Hi, I’m Jakub, a software engineer at Datawrapper. Do I hear “We want more corona charts?” Alright then. Let’s get into it!
Covid vaccination will likely be the omnipresent news of the upcoming months. Many European countries already started with its rollout: first the UK at the beginning of December, later the EU member states thanks to a joint purchase from Pfizer-BioNTech, the pharmaceutical company. Other countries, especially in the Balkans, are still waiting for their vaccines to arrive; either via individual deals with Pfizer-BioNTech, via the COVAX program (the Oxford-AstraZeneca vaccine), from China (the SinoVac vaccine), or from Russia (the Sputnik-V vaccine).
Each country starting a vaccination program had to decide in which order they should vaccinate the population. They all came up with similar schedules that prioritize the vulnerable (elderly people and those with underlying health conditions), medical staff (often health workers treating people with Covid-19), and important members of the government.
Although vaccinations began in parallel — for example, several care home residents and nurses were vaccinated at the same time — one person always had to be the very first. Often presented in big media events, the first vaccinated people became the faces of their country’s campaigns against the pandemic. So who did the respective countries choose for such a role? Let the data speak:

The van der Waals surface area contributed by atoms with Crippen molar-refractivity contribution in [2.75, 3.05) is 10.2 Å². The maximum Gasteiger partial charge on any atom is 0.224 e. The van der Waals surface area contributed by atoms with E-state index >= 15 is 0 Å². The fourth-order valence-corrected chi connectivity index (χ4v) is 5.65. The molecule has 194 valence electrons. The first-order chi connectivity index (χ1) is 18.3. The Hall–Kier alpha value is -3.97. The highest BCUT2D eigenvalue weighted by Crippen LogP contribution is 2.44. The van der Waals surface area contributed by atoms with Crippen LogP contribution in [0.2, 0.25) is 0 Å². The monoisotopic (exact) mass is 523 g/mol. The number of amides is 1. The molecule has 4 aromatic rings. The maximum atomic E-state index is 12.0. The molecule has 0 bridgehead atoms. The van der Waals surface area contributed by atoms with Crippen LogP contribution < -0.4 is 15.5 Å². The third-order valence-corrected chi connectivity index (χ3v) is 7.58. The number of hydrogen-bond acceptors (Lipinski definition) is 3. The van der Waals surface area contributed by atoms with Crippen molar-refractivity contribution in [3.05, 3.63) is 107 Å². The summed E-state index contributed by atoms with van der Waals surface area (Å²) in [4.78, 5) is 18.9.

Looking at the map, we can already see some patterns in the data:
- Only a few countries chose a government official as the first one to be vaccinated.
- Countries in the east of Europe seem to have preferred medical staff, while countries in the west preferred the vulnerable.
- As mentioned before, West Balkans remains largely without vaccines.
Here is the same information in a table including links to the sources:
When it comes to the data visualization process, I have decided to show the data in both a map and a table form to provide a quick overview as well as a more detailed perspective. The map makes use of a custom color legend and tooltips with formatted text. The table uses Datawrapper’s flag icons and markdown links features.
That’s it for now. I hope you enjoyed this Weekly Chart. As usual, if you have any questions or notes, feel free to reach out to Datawrapper on Twitter.